Mark confesses that this was their first script written without specific performers in mind for the parts created. So, they looked to the serendipitous process of casting - what the universe would bring them - while searching for actors to bring their characters to life. Because of their unique and focused filmmaking process (one that relies heavily on creating in-the-moment realism through studied improvisation), those who have been lucky enough to collaborate with the Duplass brothers are also quick to spread the word about the wonderful experience of working on a film with Jay and Mark.

For the brothers, an actor's willingness to immerse in the process far outweighs marquee value. Jay states, "Mark and I started with the philosophy, that we only want to work with people who are incredibly nice, and who are excited to try our sort of unconventional, unorthodox way of working, which does involve a lot of improv and finding our way in the moment."

The writer/directors worked with producers Jason Reitman, Lianne Halfon and Russell Smith, who were eager to collaborate on the involved process of casting. When the team discussed Jason Segel potentially playing the title character, Jay and Mark met with the comic actor, and it was "immediately obvious to us that he understood the character of this hopeful person. He really got our sense of humor and what we were trying to accomplish. Jason Segel has a huge heart, and he's a very magical and special person, which we felt made him the right choice for Jeff."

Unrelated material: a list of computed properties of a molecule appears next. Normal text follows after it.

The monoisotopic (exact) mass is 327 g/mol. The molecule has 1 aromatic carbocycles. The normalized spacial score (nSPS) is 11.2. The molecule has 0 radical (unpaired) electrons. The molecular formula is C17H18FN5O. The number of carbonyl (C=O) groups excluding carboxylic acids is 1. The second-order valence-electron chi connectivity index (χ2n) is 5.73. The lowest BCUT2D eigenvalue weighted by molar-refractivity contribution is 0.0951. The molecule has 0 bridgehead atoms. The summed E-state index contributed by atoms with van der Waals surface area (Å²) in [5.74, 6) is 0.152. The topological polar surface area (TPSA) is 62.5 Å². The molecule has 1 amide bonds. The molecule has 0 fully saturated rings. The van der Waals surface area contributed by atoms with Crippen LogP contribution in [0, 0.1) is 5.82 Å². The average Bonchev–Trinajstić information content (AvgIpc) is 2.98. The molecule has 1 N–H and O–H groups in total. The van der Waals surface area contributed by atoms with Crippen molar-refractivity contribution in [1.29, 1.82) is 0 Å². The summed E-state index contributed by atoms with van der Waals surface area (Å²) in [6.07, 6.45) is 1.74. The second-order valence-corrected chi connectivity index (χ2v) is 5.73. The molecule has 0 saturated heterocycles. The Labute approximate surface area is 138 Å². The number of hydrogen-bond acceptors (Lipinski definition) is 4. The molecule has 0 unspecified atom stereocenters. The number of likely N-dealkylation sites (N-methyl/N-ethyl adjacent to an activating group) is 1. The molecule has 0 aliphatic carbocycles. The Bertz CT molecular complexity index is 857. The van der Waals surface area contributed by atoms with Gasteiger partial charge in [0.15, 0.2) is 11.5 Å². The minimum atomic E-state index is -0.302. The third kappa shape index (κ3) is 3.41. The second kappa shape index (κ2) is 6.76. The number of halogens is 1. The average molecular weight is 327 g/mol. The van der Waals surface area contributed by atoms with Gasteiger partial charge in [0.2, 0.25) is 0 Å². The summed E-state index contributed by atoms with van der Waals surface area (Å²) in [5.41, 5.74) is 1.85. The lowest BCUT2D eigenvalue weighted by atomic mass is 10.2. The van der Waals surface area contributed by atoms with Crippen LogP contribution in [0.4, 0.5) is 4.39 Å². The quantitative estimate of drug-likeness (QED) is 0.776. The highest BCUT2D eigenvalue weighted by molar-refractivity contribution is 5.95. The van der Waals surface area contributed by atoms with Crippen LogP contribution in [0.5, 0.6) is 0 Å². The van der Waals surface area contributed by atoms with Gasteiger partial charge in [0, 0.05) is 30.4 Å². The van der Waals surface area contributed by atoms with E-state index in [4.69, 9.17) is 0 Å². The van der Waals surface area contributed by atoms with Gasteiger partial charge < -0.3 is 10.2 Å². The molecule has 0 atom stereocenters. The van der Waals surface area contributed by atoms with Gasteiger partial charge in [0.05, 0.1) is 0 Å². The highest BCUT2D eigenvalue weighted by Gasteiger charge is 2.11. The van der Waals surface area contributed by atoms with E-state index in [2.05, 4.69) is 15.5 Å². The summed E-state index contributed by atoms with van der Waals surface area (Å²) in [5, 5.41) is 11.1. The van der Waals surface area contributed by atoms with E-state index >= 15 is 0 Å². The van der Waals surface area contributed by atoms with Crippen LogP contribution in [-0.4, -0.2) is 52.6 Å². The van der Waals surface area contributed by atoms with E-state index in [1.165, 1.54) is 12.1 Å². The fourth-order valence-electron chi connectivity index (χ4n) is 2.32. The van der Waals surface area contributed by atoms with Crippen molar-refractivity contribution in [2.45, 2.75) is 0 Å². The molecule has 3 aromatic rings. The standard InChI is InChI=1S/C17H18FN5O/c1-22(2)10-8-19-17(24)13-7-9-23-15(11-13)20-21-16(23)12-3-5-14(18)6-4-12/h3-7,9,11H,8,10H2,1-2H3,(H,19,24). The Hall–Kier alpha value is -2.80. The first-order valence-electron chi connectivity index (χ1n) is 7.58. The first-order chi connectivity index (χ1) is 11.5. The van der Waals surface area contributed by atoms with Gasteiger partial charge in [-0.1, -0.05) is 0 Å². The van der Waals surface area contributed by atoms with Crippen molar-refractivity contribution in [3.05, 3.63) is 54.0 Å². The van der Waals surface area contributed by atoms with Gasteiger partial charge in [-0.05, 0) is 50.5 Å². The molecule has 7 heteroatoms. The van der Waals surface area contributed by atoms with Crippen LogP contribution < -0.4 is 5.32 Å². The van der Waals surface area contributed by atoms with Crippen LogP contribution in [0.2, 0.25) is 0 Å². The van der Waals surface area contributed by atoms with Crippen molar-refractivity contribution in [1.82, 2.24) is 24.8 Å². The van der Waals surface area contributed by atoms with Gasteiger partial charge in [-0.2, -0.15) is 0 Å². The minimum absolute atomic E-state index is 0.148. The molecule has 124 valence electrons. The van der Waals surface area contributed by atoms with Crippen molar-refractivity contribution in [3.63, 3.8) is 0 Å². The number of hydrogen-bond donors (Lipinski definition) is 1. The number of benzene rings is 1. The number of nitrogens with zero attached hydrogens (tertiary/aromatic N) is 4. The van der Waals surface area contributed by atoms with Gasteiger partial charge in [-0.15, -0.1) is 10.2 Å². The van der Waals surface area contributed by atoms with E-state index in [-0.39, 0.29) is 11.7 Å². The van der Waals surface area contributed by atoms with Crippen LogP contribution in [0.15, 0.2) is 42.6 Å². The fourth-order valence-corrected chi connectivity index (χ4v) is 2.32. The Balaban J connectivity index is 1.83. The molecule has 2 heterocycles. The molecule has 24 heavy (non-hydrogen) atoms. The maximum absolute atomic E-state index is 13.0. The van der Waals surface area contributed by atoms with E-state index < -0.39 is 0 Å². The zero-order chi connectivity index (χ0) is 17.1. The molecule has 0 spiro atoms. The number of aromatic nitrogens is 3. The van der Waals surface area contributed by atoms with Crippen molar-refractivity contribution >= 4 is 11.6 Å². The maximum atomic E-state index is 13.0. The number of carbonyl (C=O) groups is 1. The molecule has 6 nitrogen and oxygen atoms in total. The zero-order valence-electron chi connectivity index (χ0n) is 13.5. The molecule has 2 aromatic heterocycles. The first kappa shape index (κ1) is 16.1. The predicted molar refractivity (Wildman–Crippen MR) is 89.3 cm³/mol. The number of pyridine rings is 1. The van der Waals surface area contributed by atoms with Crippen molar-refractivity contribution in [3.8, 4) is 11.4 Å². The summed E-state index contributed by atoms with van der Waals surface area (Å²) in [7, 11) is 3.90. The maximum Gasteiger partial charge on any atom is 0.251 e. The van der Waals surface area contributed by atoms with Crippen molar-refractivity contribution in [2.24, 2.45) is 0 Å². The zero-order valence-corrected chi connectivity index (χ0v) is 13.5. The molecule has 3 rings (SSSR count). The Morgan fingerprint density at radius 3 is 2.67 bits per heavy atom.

"I met Mark and Jay when they offered me this movie," recalls Jason Segel. "They came to me with the script and we had dinner - and they're two of the nicest guys I've ever met. There's a scene in the script that calls for this sort of action stunt. And I wanted to do it for them. It's not like you're working with some other director and you think, 'Hey, let a stuntman do it.' For Mark and Jay, you want to do it for them."

Segel also totally 'went for it' when it came to finding the truth behind the words of the Duplass' funny and touching screenplay: "The script is fantastic. And if they didn't want us to go off page, there would be no need to. But one of the things they encourage is to just try to be in the moment, and they'll let takes run and run and run. Mark said something to me after Judy Greer and Steve Zissis finished this fantastic scene together. I told Mark how good I thought the scene was and he said, 'Yeah, there's nothing better than just letting people be themselves.' And I thought, 'What a brilliant sentiment from a director.' We actually did more improvising in the dramatic scenes than we did in the comedic ones. The dramatic scenes were really about trying to get Ed and me to dig deep as brothers, talk about what it's like, reasons why we disliked each other - it was pretty intense," says Segel.

According to Segel, "When you find Jeff, he's 30-years-old, my age, and is living in his mother's basement because he can't really hold down a job and he's obsessed with the idea that everything happens for a reason. He had a tragedy in his life and has had a hard time moving past it, until he can figure out why this thing happened. I see him as abundantly optimistic, with a real underlying sense of sadness and confusion. When I read the script, I felt a little bit scared as to whether or not I'd be capable of acting it, and believe it or not, that's my first criteria in choosing a part. I like to be a little bit scared of whether or not I'm capable of it. But going through it, mostly with Ed, it was nice to be doing it with someone who felt as equally new at it. I felt like I had a real partner in crime."

The universe - well, the Hollywoo